Is the 496 kW (kilowatt) Concentrating PhotoVoltaic (CPV) installation visionary or just plain risky?
Construction was already underway before the groundbreaking ceremony.
I first noticed the “McKinley Children’s Center preparing to launch extensive solar power installation in San Dimas” around August 20, 2011, before EU PVSEC. I tweeted my first reactions here and here.
On August 31, 2011, the McKinley Children’s Center held a groundbreaking ceremony for the 496 kW solar project consisting of thirty-one (31) GreenVolts, Inc. 16 kiloWatt CPV arrays installed by West Hills Construction, Inc. Slated for late October 2011 completion, the project will meet up to 75 percent of the power requirements of the 40 acre McKinley San Dimas campus serving over 1000 disadvantaged children each year through a host of programs.
Per “Children’s center in San Dimas going green with solar power project” by J.D. Velasco for the San Bernardino Sun, the “project is expected to cost about $2.5 million, with about $1.5 million being covered by state and federal grants and rebates” and will save the Center about $100000 per year in electricity expenses. The balance of the funding was contributed by the McKinley Home for Boys Foundation whose sole purpose is to support the McKinley Children’s Center.
The original California Solar Initiative (CSI) Non-Profit Confirmed Reservation locked in a $0.26 per kWh 5-year PBI (Performance Based Incentive) for about $971590 based on 2158 Trina Solar Limited (NYSE:TSL) TSM-230PA05 modules along with two (2) SatCon Technology Corporation (NASDAQ:SATC) PowerGate Plus PVS-135 (480 V) and PVS-375 (480 V) central inverters.
I asked McKinley’s Chief of Administration Anil Vadaparty, Esq., a few questions about the selection of GreenVolts technology, and here are Mr. Vadaparty’s responses in a Question and Answer format.
Q: Why did the McKinley Children’s Center select the GreenVolts technology?
A: This type of photovoltaic technology is more efficient than the standard stationary panels. The Green Volts panels will sit on beams and will track the sun, thus optimizing the amount of energy that is generated. In addition, since the panels are off the ground, there is plenty of clearance underneath the panels, thus allowing for dual use of the land.
Q: Is this a donation, purchase, or a PPA (Power Purchase Agreement) business type transaction?
A: This is a purchase. The McKinley Home For Boys Foundation, the owner of the land that the Children’s Center sits on, is funding this project.
Q: GreenVolts is young start-up with a short track record in the solar concentrating photovoltaic (CPV) space.
A: After conducting our own research, meeting with the company and taking recommendations from our general contractor, we felt comfortable in selecting them for this project.
Q: Are you at liberty to share any of the financial details of the transaction?
A: The total cost of the project is about $2.5m.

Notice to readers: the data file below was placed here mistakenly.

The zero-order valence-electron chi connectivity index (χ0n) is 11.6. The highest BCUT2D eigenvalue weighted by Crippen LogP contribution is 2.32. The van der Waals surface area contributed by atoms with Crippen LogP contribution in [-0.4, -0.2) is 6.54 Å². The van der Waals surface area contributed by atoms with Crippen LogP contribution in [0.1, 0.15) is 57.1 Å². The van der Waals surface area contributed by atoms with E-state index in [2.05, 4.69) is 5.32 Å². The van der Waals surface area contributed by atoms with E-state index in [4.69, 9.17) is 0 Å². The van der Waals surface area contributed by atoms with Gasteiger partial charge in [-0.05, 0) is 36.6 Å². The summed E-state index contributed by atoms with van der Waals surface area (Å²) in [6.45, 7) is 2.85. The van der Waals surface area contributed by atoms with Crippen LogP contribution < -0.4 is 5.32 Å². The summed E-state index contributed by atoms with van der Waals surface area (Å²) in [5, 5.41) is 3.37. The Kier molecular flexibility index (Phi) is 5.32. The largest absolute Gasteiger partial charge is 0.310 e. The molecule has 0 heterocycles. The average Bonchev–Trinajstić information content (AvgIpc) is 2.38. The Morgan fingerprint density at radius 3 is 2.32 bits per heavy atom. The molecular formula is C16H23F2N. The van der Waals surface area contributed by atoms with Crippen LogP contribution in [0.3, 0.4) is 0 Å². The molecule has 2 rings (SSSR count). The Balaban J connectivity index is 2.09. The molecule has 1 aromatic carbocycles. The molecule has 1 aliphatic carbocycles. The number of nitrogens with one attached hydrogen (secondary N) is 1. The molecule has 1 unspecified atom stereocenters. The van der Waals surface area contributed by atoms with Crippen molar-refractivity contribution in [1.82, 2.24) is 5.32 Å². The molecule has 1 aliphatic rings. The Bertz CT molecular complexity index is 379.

Q: About how long will the construction take, and how much land on the 40 acre campus is required?
A: The construction should be completed by the end of October. In terms of usable area that the panels will be sitting on, it is rather minimal. Perhaps about ½ an acre. The majority of the land that the panels will be sitting on is unusable and/or undeveloped land.
I also spoke at length with West Hills Construction Vice President Rusty Wood about the project and the technology choice. Mr. Wood echoed the comments of Mr. Vadaparty on McKinley’s goals for the project. The existing buildings were considered unsuitable for rooftop solar I imagine because of structural concerns. The center wanted to generate as much electricity as possible from a small and limited land footprint with dual land use valuable. In fact, the project revealed the property lines were tighter than realized. I understand a storage area was preserved since GreenVolts was able to adapt the arrays by extending the vertical height of their over engineered metal columns.
View McKinley Children’s Center in a larger map
Besides the McKinley Center’s desire to be innovative and free themselves from the Southern California Edison (SCE) grid, a neighboring homeowners association and the San Dimas High School expressed concerns about the aesthetics, property value impacts, and safety of the McKinley Center’s backyard solar installation in a display of NIYBY, Not In Your BackYard, during the permitting process. Trees will be planted to conceal the arrays from neighboring views and fencing added to increase safety.
Mr. Wood said nine solar options were developed and presented with the associated benefits and risks to the McKinley Center, the Board of Directors, and the Foundation before the GreenVolts technology was chosen. The McKinley team became comfortable with the ongoing commitment of Oak Investment Partners to continue funding GreenVolts. I was less sanguine to hear the looming expiration of the CSI reservation, technology availability, and logistic timing played a role in the decision. To their credit, West Hills Construction has an IP (Intellectual Property) escrow in place with GreenVolts and is confident they can maintain the tracking systems even if GreenVolts should go out of business.